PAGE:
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Stop Wasting Time – 5 Simple Steps to Automate Your Monthly Google Analytics Reporting

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Stop Wasting Time – 5 Simple Steps to Automate Your Monthly Google Analytics Reporting

John Warner
Stop Wasting Time – 5 Simple Steps to Automate Your Monthly Google Analytics Reporting

Whether you are working at an agency or on the client side, in all likelihood, you are spending at least one day a month pouring over your Google Analytics (GA) account to pull together reports for various parts of your site. Even people who know there is a better way will often postpone report automation over and over again because of the initial investment of hours needed to set things up.

Most of the time we will excuse the work to ourselves and others by pointing out that the monthly report is pulled together much quicker these days as we have been doing it for so long and we are used to the process. Other times, we will point out that spending the time automating reporting will set us back in other tasks. For others, there is the issue of not knowing where to start or fearing possible costs (sometimes even the worry that it may not work).

However, for most marketers, Analytics reporting can be reduced to a few clicks of a mouse simply by spending a day or so automating the whole process. When you consider that this can all be done using freely available Google programs, the cost relative to the potential benefit is one of the most unevenly matched positives you are likely to come across in marketing.

While this can be configured to include AdWords data, we will be dealing with Analytics only for this blog post, though I may write again on AdWords in the future.

Step One: What You Will Need to Begin

Other than your GA account, you will need just three things in order to begin the process of automating your reporting:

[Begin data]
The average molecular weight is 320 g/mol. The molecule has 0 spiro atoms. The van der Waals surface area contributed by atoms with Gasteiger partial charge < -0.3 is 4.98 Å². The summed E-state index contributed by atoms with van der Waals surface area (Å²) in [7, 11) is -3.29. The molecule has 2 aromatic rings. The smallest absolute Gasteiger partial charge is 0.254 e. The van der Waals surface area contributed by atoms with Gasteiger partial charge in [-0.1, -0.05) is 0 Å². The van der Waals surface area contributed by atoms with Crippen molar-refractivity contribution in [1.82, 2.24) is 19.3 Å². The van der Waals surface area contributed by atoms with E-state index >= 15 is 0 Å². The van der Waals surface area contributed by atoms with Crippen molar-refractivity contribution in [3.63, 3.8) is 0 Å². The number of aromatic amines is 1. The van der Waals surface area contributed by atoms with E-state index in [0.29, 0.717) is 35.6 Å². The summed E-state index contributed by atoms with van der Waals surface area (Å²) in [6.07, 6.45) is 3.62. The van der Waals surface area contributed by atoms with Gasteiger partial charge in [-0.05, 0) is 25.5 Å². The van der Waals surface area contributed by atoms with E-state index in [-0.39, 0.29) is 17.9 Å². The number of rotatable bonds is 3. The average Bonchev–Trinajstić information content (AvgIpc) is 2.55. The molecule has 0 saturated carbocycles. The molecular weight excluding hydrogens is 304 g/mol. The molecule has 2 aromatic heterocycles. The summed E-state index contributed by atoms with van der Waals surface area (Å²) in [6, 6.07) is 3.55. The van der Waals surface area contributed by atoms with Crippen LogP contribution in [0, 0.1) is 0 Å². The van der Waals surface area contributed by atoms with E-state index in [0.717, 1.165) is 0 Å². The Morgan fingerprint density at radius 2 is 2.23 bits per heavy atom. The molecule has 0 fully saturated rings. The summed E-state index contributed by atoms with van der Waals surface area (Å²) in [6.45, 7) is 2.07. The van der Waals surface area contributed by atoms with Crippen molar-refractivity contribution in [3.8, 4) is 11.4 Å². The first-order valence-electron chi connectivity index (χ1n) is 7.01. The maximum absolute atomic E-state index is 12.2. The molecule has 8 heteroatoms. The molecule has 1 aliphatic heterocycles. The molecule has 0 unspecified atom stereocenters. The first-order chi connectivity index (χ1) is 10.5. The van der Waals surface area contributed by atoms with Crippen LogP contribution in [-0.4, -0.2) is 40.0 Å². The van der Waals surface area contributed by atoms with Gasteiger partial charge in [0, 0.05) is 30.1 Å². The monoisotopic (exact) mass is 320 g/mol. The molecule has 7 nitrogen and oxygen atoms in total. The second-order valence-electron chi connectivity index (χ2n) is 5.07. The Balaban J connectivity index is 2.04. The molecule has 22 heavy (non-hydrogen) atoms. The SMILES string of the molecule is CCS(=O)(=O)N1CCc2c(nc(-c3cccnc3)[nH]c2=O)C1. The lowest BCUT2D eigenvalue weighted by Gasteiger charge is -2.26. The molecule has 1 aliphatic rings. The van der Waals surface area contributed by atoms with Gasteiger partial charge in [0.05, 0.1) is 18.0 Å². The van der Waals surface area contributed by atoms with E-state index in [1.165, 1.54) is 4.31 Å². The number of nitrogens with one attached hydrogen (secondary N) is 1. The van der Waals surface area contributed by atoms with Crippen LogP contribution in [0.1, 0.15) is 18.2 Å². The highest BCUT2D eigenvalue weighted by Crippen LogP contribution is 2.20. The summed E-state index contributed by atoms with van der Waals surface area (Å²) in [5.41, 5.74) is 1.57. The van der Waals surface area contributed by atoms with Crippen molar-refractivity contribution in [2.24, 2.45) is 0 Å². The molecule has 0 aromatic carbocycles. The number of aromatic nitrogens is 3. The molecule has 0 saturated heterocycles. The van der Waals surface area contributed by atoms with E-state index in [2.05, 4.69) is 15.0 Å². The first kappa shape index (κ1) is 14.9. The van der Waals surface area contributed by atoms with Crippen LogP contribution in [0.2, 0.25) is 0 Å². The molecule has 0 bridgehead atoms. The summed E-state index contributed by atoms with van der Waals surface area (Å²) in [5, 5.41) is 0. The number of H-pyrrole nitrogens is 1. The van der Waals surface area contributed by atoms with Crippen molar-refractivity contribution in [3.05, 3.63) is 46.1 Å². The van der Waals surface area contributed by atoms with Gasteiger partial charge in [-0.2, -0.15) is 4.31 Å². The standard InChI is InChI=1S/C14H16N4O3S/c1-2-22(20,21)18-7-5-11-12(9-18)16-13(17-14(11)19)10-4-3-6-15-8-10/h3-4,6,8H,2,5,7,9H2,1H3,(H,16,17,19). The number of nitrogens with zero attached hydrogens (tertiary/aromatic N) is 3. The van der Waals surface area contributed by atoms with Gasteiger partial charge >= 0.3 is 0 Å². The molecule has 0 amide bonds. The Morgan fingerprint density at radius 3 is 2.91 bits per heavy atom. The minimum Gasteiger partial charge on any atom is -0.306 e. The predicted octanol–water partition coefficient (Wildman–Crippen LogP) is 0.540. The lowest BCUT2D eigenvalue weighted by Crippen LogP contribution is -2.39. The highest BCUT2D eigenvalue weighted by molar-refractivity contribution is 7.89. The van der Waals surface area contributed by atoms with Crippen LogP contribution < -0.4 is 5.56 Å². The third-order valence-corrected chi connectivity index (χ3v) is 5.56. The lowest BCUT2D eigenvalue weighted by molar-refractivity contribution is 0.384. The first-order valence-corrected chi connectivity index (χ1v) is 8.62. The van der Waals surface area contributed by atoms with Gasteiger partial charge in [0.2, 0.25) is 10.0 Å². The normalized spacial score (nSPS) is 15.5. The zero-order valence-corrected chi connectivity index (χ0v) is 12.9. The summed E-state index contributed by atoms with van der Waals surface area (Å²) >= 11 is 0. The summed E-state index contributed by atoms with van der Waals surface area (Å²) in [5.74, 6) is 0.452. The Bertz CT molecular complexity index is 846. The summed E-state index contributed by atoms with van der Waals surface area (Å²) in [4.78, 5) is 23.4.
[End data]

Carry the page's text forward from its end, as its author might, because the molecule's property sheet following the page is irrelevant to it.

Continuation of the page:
1. Google Sheets: - available as a free Google alternative to Excel, Google Sheets is the program into which you will be pulling your data. Google Sheets is available here.
  2. The 'Google Analytics' add-on: - Available here, this add-on allows you to connect Google Sheets and your GA account. It also provides a wizard to speed the process along.
  3. Google Data Studio: - Data Studio is a data visualizer currently in beta and available here. By linking your Google sheet to Data Studio, you can create easy to parse reports for a whole manner of different KPIs.

Step Two: How to Begin Your Automation

The first step is to define what you want to see in any eventual report. While many will have a template to work from, if you are not currently reporting, or are looking to update your metrics, then now is the time to do this – before you go any further.

The reason for this is simply that, if you are at all like me, having a virtually limitless set of possibilities and variations can send you down a rabbit hole of constant tinkering, equally – some may find it overwhelming (what is known as ‘Analysis Paralysis’).

For those that don’t have a template or previous marketing report to work from or replicate, I will touch briefly on reasonable some report types for a couple of different kinds of sites (many sites could and do use many of the KPIs mentioned below).

A Blog (personal or professional)

Your blog, if you already are or are looking to monetize your blog, will (unlike my own) be regularly updated with fresh, useful content. As such, the number of pages will increase fairly rapidly – as will the number of event or destination goals you will track. This can cause the reporting time to increase concomitantly.

The main aims of reporting for a blog (at the most base level) are to track sessions, actions, the performance of posts, time on page and (if required) goal conversions.

A Brand Website

A brand’s website, which is looking to provide a similar, positive user experience (UX) as a simple blog (though it may include one), has some slightly different requirements for reporting.

In addition to session data and goal conversions, brands will be looking to track top performing pages, referral sources (I know this is true of blogs, too, but bear with me), exit pages and more.

Step Three: Setting Up Reports